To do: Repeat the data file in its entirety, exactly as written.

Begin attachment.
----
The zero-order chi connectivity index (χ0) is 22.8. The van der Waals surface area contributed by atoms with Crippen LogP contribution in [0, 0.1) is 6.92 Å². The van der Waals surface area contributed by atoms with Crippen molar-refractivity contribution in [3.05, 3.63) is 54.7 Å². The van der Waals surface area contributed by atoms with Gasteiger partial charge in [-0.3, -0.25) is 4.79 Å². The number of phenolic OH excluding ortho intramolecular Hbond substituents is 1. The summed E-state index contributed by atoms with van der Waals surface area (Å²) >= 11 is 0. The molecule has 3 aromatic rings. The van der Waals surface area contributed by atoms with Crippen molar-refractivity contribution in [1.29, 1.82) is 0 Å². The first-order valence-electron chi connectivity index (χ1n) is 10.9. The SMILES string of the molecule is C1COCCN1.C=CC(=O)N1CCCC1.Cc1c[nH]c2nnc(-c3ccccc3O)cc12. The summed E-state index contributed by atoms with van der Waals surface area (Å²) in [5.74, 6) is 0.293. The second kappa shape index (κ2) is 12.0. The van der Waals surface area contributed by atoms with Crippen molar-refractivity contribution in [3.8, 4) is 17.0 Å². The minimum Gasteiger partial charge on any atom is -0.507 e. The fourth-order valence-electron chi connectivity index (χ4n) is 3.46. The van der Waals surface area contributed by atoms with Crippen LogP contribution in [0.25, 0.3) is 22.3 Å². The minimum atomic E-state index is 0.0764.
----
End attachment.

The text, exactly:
The zero-order chi connectivity index (χ0) is 22.8. The van der Waals surface area contributed by atoms with Crippen LogP contribution in [0, 0.1) is 6.92 Å². The van der Waals surface area contributed by atoms with Crippen molar-refractivity contribution in [3.05, 3.63) is 54.7 Å². The van der Waals surface area contributed by atoms with Gasteiger partial charge in [-0.3, -0.25) is 4.79 Å². The number of phenolic OH excluding ortho intramolecular Hbond substituents is 1. The summed E-state index contributed by atoms with van der Waals surface area (Å²) >= 11 is 0. The molecule has 3 aromatic rings. The van der Waals surface area contributed by atoms with Crippen molar-refractivity contribution in [1.29, 1.82) is 0 Å². The first-order valence-electron chi connectivity index (χ1n) is 10.9. The SMILES string of the molecule is C1COCCN1.C=CC(=O)N1CCCC1.Cc1c[nH]c2nnc(-c3ccccc3O)cc12. The summed E-state index contributed by atoms with van der Waals surface area (Å²) in [5.74, 6) is 0.293. The second kappa shape index (κ2) is 12.0. The van der Waals surface area contributed by atoms with Crippen molar-refractivity contribution in [3.8, 4) is 17.0 Å². The minimum Gasteiger partial charge on any atom is -0.507 e. The fourth-order valence-electron chi connectivity index (χ4n) is 3.46. The van der Waals surface area contributed by atoms with Crippen LogP contribution in [0.25, 0.3) is 22.3 Å². The minimum atomic E-state index is 0.0764.